While the CFTC’s theory of vicarious liability initially appeared weak, it was sufficient to pass summary judgment. Importantly, it indicates how aggressively the Commission will look to attach liability to employers for the acts of their employees. Under CEA 2(a)(1)(B) and CFTC Rule 1.2, employers are liable for the actions of their employees performed within the scope of their employment. This raises the interesting and troubling possibility that even reasonable supervision of employees’ activities may not be sufficient in protecting an employer from the threat of a vicarious liability enforcement action. To avoid this, employers may need to demonstrate that usage of material non-public information in violation of Rule 180.1 by employees was outside the scope of their employment.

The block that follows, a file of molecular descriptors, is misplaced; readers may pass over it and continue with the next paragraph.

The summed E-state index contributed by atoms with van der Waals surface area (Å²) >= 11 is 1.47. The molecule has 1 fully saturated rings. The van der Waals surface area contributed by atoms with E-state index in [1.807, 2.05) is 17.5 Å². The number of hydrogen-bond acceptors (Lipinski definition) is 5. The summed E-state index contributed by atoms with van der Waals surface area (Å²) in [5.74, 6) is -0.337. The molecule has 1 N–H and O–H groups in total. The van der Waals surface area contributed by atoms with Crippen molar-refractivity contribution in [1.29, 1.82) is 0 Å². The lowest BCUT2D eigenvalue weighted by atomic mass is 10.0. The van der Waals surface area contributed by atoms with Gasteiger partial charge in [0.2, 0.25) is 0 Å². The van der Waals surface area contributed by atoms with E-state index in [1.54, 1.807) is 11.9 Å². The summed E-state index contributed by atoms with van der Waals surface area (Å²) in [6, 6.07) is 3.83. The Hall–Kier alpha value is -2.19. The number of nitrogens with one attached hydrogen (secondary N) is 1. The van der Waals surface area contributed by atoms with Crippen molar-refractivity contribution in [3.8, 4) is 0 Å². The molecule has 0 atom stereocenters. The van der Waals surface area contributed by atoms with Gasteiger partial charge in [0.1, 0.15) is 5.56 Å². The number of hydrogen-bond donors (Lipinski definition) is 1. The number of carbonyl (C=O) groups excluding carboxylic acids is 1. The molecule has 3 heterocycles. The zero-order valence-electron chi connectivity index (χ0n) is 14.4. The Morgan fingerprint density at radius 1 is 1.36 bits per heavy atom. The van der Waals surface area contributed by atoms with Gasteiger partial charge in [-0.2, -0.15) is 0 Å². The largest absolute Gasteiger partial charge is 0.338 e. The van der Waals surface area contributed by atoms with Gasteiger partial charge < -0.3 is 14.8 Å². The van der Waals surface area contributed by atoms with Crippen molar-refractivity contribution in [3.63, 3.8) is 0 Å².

All market participants, including unregistered asset managers, should review their employees’ access to and usage of material non-public information. It may also be prudent to review and update training programs, employee handbooks, written procedures, annual certifications, and employment contracts to ensure they reflect the fact that fraudulent usage of material non-public information by an employee is outside the scope of employment.